The Gemini Ad Campaign That Isn’t Actually an Ad Campaign

The Gemini ad campaign has raised many eyebrows in the crypto community. But what many seem to have misunderstood is that the Winklevoss twins aren’t advertising their services to attract users. They are speaking to the SEC.

Also read: Roubini Caps Off Year of Self-Ridicule With a Hall of Shame and a New Word for Altcoins

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Gemini Eats, Breathes, and Dreams Regulation

Gemini Trust Company is an exchange, a crypto custodian, and the issuer of a fiat-backed cryptocurrency, the Gemini dollar (GUSD). (Some too clever by half journalists such as yours truly refer to the GUSD as the Winklevii Buck). The company is regulated from here to breakfast by New York securities legislators, among the toughest in the U.S. They have been granted a BitLicense by the state.

The exchange has duly filed applications to the SEC to have its bitcoin ETFs listed, and has been rejected twice, ostensibly on the basis that crypto markets remain prone to fraud and manipulation. (Some insiders argue that their applications have not been particularly strong or sophisticated, as opposed to those developed by the VanEck SolidX partnership.)

The Gemini Ad Campaign That Really Isn’t an Ad Campaign

Gemini has been running an ad campaign that has littered New York City with ads such as “Crypto needs rules”, “The regulated exchange”, “Crypto without chaos”, and “The revolution needs rules.” They have taken out a full-page ad in the New York Times calling for regulation.

For their efforts, they have been subjected to ridicule by those who believe in the fundamentals of decentralization and freedom from state actors:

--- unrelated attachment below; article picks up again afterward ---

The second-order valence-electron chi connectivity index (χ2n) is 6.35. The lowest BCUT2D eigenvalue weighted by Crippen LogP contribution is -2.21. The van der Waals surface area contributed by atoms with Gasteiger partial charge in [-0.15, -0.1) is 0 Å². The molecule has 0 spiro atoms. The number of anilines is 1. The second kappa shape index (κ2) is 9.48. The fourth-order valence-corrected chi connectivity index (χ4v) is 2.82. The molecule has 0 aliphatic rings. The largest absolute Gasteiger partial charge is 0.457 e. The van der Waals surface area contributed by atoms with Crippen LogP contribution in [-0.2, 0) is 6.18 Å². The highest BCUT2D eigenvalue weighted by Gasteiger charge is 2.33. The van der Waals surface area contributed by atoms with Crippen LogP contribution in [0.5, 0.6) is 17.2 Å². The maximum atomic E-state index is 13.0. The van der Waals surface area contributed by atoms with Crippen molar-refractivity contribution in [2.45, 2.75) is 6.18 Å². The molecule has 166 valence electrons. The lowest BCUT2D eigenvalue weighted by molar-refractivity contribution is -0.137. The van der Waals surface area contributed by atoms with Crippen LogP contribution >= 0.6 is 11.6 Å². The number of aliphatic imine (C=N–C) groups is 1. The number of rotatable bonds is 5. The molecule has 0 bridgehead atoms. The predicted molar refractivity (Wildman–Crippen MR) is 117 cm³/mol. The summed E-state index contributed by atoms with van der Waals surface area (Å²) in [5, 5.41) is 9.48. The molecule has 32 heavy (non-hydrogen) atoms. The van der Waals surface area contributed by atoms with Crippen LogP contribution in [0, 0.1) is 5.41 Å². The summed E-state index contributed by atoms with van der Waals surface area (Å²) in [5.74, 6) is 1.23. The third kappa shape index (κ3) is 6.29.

And here:

And also here:

Gemini’s target market is institutional investors–the Wall Street players considering, but yet to be convinced by the merits of, investing in crypto. Cboe uses Gemini to settle its Bitcoin futures contracts, “XBT”. Back in April last year, Gemini began offering Block Trading, enabling traders to place large orders. Their website boasts:

“We have built institutional-grade infrastructure. As a New York trust company, we are licensed to offer digital asset exchange and custodial services.”

Merchant bank executives and hedge fund managers do not make decisions based on advertising they see on billboards at bus and subway stations or in taxi top displays.

The sole purpose of the “Cryptos need rules” Gemini ad campaign is to put the exchange on record as welcoming the regulation and SEC oversight the Winklevoss twins know to be inevitable. And I bet neither Tyler nor Cameron have lost a wink of sleep over the widespread condemnation they’ve received for it.

Have your say. Do you agree the Gemini ad campaign’s audience is actually the SEC?

Images via Pixabay

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